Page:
The world has let Tibet down very badly over the past 50 years and it has a duty to repair that damage. This country, in particular, has a duty to do so, given our historical links with Tibet. The international community must come together to defend the peace-loving people of Tibet. The Chinese Government can kill, maim and torture under the auspices of patriotic re-education, and they can destroy and marginalise, but they will never destroy the spirit of the Tibetan people and they will never win their hearts and minds.

It is a great pleasure to serve in the debate under your chairmanship, Mr. Wilshire. I congratulate the hon. Member for Lewes (Norman Baker) on proposing this topic for debate at such an important moment.

Like the hon. Gentleman, many of us have been extremely troubled by the recent scenes of violence and unrest in Lhasa and other Tibetan areas. As he knows, the Prime Minister also takes a close personal interest. If I may, I should like to set out the situation as it stands, the underlying issues that the recent unrest has highlighted and our strategy on the way forward.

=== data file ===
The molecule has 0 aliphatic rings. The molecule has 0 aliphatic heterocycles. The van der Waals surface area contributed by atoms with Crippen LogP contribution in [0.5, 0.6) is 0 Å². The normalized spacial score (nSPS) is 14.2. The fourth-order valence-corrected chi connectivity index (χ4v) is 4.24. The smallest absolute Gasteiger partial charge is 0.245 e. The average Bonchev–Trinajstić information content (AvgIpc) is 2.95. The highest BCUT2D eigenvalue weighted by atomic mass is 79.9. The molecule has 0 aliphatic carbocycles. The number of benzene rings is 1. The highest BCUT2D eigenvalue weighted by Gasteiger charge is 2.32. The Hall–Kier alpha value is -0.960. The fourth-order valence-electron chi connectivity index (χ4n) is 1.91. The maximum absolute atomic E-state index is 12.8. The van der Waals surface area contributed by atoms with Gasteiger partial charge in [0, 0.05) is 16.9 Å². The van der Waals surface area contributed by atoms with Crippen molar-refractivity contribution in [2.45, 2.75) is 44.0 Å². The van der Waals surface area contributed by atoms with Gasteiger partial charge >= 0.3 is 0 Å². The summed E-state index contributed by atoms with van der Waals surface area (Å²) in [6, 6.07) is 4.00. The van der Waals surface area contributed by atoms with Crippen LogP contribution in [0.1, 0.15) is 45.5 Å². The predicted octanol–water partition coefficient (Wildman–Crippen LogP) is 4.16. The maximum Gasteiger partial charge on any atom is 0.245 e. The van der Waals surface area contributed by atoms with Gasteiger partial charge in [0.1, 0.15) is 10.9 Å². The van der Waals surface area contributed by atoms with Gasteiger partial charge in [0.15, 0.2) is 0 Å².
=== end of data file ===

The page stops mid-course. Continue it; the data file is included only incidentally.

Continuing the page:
First, let me deal with the situation as it stands today. The demonstrations that began peacefully in Lhasa on 10 March, and which developed into outbursts of violence on 14 March, have now subsided. Unrest was still being reported in the provinces surrounding the so-called Tibet Autonomous Region after an uneasy calm had been restored to Lhasa itself. Official estimates of the casualties have been steadily increasing, and the authorities admitted on Friday that three of the 18 people officially reported dead were Tibetans. As we all know, the Tibetan Government in exile puts the figure much higher, at about 140.

Groups of journalists and diplomats have been taken to Lhasa on specially organised visits by the authorities, and our embassy in Beijing participated in that visit. However, it remains impossible to gain access to the TAR independently. As the hon. Gentleman said, there also remain severe restrictions on access to the surrounding provinces, and there is a significant security presence across Tibetan-populated areas, many of which, as he reminded us, are a long way from the TAR’s present borders.

As we have heard, the Dalai Lama called again in a statement on 28 March for restraint and for a resolution of the underlying issues through dialogue. My hon. Friend the Member for Leyton and Wanstead (Harry Cohen) quite properly spoke of the significance of that statement, and it is groundbreaking. Despite that, the Chinese authorities continue to point the finger of blame for the violence firmly at the Dalai Lama and his supporters.